In time, after several more moves, things got better. The china, and it's now somewhat yellowing pine shrank was always there. It managed to make it across Canada a few more times without a single piece being broken, well, almost. After it's last move, to my mother's current home, my younger brother dropped something on one of the coffee cups and it now has a chunk missing - but we have also have said chunk.
Somewhere along the way, a running inside family joke developed about the china and it's value as an heirloom to our family. It was said that I would get it one day because in the past, the good china always went to the eldest daughter, and the land to the son - the other children were screwed, lol. We had not land to speak of, so my brother was out of luck there, and my sister, being the middle child was the one who would be "screwed", but there was china all that mattered was it would be mine. (Trust me, it's funnier if you know my family.)
The thing is, it was always a joke, and though I adore it - I never actually expected to get it, until of course at a time in the future when my mother, who is still quite young, would one day passed away. However, a few years ago, shortly after I was married, my mother surprised me by actually giving it to me. She came out for a visit, with all these puzzling boxes - especially puzzling because it was to be a short visit and she had to drive across two provinces, almost 14 hours to get here - during the winter no less. It was the china, it had once again made a trek across the country, now to reside in my home.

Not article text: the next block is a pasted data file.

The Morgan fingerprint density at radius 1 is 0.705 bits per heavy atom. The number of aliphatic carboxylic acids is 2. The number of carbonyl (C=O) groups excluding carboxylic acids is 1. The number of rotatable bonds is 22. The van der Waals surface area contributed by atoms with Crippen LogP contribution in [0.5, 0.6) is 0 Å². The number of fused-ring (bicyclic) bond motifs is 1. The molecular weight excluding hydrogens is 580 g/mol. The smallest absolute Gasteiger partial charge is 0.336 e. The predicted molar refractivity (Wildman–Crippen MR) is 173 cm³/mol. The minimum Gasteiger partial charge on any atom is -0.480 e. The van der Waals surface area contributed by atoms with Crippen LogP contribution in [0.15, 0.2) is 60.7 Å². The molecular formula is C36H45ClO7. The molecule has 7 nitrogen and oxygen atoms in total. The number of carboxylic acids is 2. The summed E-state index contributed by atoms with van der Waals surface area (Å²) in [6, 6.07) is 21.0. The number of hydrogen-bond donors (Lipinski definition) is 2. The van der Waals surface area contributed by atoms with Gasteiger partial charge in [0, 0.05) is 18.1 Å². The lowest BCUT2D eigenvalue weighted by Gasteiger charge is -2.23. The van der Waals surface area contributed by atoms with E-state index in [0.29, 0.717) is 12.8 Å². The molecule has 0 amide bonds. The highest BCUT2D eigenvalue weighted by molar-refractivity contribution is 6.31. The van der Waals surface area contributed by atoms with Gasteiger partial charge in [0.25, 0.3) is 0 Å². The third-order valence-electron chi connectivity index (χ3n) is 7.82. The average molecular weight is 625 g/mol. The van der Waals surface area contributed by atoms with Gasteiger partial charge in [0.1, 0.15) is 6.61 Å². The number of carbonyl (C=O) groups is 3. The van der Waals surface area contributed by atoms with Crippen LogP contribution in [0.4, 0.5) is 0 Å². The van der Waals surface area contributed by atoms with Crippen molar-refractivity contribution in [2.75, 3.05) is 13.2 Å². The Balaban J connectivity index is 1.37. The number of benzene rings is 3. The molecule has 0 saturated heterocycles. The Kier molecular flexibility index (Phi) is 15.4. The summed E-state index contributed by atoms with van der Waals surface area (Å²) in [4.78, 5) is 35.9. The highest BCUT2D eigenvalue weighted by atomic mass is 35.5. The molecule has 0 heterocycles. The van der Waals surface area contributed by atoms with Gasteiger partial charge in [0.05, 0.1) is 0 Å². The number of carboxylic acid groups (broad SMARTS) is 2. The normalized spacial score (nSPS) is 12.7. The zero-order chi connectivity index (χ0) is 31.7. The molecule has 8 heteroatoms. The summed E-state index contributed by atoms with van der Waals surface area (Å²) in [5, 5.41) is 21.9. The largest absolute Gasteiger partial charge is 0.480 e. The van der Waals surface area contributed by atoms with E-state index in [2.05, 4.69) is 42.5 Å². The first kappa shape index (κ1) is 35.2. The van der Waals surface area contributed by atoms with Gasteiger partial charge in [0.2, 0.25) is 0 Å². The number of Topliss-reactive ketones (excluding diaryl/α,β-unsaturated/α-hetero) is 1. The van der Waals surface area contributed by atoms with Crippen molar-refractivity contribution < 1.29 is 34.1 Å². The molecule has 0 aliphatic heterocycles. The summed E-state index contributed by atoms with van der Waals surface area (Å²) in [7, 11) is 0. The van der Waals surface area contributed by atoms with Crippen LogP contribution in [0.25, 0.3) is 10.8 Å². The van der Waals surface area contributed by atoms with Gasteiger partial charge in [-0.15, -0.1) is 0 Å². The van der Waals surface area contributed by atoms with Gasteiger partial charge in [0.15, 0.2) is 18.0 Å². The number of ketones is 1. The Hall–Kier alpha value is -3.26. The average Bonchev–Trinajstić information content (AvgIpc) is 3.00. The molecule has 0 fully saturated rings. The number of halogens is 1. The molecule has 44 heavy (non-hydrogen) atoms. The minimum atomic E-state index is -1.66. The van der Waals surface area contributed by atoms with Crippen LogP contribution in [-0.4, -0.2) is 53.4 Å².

I don't have the china cabinet, though she has offered it to me, but I really don't have a place for it in my house. For the china, however, room was made in the cupboards with great alacrity. A foodie and cook at heart, I have more then my fair share of "valuable" kitchen gadgets - they were quickly dispatched to shelves in the ba
Now I take it out on special occasions, and large gatherings with friends and family. We too consume dinners of juicy roast beef and garlic mashed potatoes, tender sweet carrots, savoury gravy and the yummiest Yorkshire puddings - during evenings filled with laughter and are creating some of my new happiest of memories. Well, happy for me anyways, I think everyone else is slightly terrified by my constant threats of how I will cut their heart out with a spoon if they damage said dinnerware in any way. (Why a spoon? "Because it's dull you idiot, it will hurt more").
So there you have it, the china, MY CHINA. It's one of our only family "heirlooms" and my most cherished material possession.
Hongruilin 31-35, F 15 Responses 21 Dec 4, 2012